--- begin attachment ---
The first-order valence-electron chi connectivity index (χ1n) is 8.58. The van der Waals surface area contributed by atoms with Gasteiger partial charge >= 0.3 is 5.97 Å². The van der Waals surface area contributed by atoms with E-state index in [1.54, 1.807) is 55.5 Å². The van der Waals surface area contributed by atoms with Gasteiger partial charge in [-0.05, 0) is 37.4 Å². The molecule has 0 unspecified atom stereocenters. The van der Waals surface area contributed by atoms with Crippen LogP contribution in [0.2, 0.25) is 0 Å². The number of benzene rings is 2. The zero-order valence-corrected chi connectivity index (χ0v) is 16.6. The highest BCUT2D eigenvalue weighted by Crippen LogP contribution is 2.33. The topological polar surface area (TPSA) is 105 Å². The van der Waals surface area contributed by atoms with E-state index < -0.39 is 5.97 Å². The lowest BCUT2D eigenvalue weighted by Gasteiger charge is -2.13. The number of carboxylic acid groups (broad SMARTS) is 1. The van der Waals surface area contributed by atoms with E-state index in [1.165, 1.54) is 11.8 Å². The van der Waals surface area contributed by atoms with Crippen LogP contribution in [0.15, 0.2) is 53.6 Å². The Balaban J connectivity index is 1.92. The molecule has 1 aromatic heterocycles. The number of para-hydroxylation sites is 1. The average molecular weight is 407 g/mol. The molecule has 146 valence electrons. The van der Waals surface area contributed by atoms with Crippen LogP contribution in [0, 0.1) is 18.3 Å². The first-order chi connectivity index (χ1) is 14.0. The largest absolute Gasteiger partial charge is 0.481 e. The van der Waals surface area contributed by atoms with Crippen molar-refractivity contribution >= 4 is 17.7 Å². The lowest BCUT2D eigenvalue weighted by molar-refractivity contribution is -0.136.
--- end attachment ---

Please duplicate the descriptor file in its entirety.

The first-order valence-electron chi connectivity index (χ1n) is 8.58. The van der Waals surface area contributed by atoms with Gasteiger partial charge >= 0.3 is 5.97 Å². The van der Waals surface area contributed by atoms with E-state index in [1.54, 1.807) is 55.5 Å². The van der Waals surface area contributed by atoms with Gasteiger partial charge in [-0.05, 0) is 37.4 Å². The molecule has 0 unspecified atom stereocenters. The van der Waals surface area contributed by atoms with Crippen LogP contribution in [0.2, 0.25) is 0 Å². The number of benzene rings is 2. The zero-order valence-corrected chi connectivity index (χ0v) is 16.6. The highest BCUT2D eigenvalue weighted by Crippen LogP contribution is 2.33. The topological polar surface area (TPSA) is 105 Å². The van der Waals surface area contributed by atoms with E-state index < -0.39 is 5.97 Å². The lowest BCUT2D eigenvalue weighted by Gasteiger charge is -2.13. The number of carboxylic acid groups (broad SMARTS) is 1. The van der Waals surface area contributed by atoms with E-state index in [1.165, 1.54) is 11.8 Å². The van der Waals surface area contributed by atoms with Crippen LogP contribution in [0.15, 0.2) is 53.6 Å². The Balaban J connectivity index is 1.92. The molecule has 1 aromatic heterocycles. The number of para-hydroxylation sites is 1. The average molecular weight is 407 g/mol. The molecule has 146 valence electrons. The van der Waals surface area contributed by atoms with Crippen LogP contribution in [0, 0.1) is 18.3 Å². The first-order chi connectivity index (χ1) is 14.0. The largest absolute Gasteiger partial charge is 0.481 e. The van der Waals surface area contributed by atoms with Crippen molar-refractivity contribution >= 4 is 17.7 Å². The lowest BCUT2D eigenvalue weighted by molar-refractivity contribution is -0.136.